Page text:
The purpose of this paper is to extend the theoretical discussion and empirical evidence on harmonization as well as differences in CSR reporting, and to dismantle inconsistencies owing to the idiosyncratic methods applied in previous studies. While institutional and cultural differences suggest country-of-origin effects, the proliferation of global standards for CSR reporting is expected to promote harmonization.
Based on a literature review hypotheses concerning harmonization and country-of-origin effects were derived. Reports were content analyzed using the software Leximancer. Harmonization effects were examined by comparing reports of companies that adhered to the standards by the Global Reporting Initiative (GRI) and UN Global Compact and those that did not declare to do so. Country-of-origin effects were explored by comparing reports of German and US multinational enterprises (MNEs).
The study reveals that there are comparatively greater similarities between reports issued by MNEs that adhere to global standards, especially GRI. Results also reveal some country-of-origin effects. While German MNEs report more on environmental issues, US MNEs have a stronger focus on society, especially the community.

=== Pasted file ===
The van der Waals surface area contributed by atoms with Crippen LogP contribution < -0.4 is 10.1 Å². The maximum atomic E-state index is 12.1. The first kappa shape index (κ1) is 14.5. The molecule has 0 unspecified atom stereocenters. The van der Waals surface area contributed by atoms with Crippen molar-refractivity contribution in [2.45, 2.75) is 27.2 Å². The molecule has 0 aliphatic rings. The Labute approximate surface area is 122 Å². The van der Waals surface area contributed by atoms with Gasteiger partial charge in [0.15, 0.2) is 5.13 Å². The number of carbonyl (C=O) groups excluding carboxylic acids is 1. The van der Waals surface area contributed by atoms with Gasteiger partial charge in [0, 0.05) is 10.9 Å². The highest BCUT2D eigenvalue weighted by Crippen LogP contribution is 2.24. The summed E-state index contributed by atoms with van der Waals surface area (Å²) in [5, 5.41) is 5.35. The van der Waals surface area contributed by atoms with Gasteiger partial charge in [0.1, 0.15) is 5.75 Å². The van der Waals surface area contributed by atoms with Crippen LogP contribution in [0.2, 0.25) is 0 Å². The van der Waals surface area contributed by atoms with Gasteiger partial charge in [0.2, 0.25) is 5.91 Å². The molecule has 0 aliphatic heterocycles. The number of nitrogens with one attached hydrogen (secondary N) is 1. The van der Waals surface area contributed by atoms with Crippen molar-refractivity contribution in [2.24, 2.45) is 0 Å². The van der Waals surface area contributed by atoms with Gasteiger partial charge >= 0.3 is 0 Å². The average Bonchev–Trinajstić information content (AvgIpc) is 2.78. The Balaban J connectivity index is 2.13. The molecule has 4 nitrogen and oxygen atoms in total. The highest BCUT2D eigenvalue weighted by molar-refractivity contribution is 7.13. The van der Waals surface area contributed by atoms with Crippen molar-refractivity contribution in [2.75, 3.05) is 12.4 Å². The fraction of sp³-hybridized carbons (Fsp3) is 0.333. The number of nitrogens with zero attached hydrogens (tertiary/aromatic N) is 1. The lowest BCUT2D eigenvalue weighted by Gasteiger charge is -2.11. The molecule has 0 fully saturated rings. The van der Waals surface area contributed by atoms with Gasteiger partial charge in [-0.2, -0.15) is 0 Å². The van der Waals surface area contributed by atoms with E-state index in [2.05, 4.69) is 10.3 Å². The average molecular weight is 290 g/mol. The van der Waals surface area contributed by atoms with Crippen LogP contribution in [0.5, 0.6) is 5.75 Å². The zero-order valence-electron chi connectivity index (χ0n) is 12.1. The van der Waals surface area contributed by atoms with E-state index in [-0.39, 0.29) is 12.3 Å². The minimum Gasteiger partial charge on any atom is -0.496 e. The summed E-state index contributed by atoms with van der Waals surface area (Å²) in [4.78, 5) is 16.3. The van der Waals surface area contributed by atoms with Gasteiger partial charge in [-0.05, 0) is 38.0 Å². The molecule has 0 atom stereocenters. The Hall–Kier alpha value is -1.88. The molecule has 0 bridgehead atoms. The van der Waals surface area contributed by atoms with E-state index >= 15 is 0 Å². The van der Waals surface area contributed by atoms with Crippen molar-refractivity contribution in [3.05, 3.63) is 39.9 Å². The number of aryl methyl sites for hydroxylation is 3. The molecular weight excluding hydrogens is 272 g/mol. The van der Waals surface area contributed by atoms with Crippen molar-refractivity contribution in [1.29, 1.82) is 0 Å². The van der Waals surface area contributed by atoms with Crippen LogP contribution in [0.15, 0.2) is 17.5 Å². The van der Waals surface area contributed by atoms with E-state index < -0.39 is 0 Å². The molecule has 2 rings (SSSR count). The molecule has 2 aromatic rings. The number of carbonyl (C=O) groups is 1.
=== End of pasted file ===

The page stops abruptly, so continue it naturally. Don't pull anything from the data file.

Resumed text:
The study contributes to the limited evidence for harmonization in CSR reporting due to the adherence to global reporting standards. Because comparability is important for many stakeholders addressed by the reports the findings are valuable for stakeholder management, but also for the initiatives who aim to enhance transparency and comparability.
Einwiller, S., Ruppel, C. and Schnauber, A. (2016), "Harmonization and differences in CSR reporting of US and German companies: Analyzing the role of global reporting standards and country-of-origin", Corporate Communications: An International Journal, Vol. 21 No. 2, pp. 230-245. https://doi.org/10.1108/CCIJ-09-2014-0062Download as .RIS
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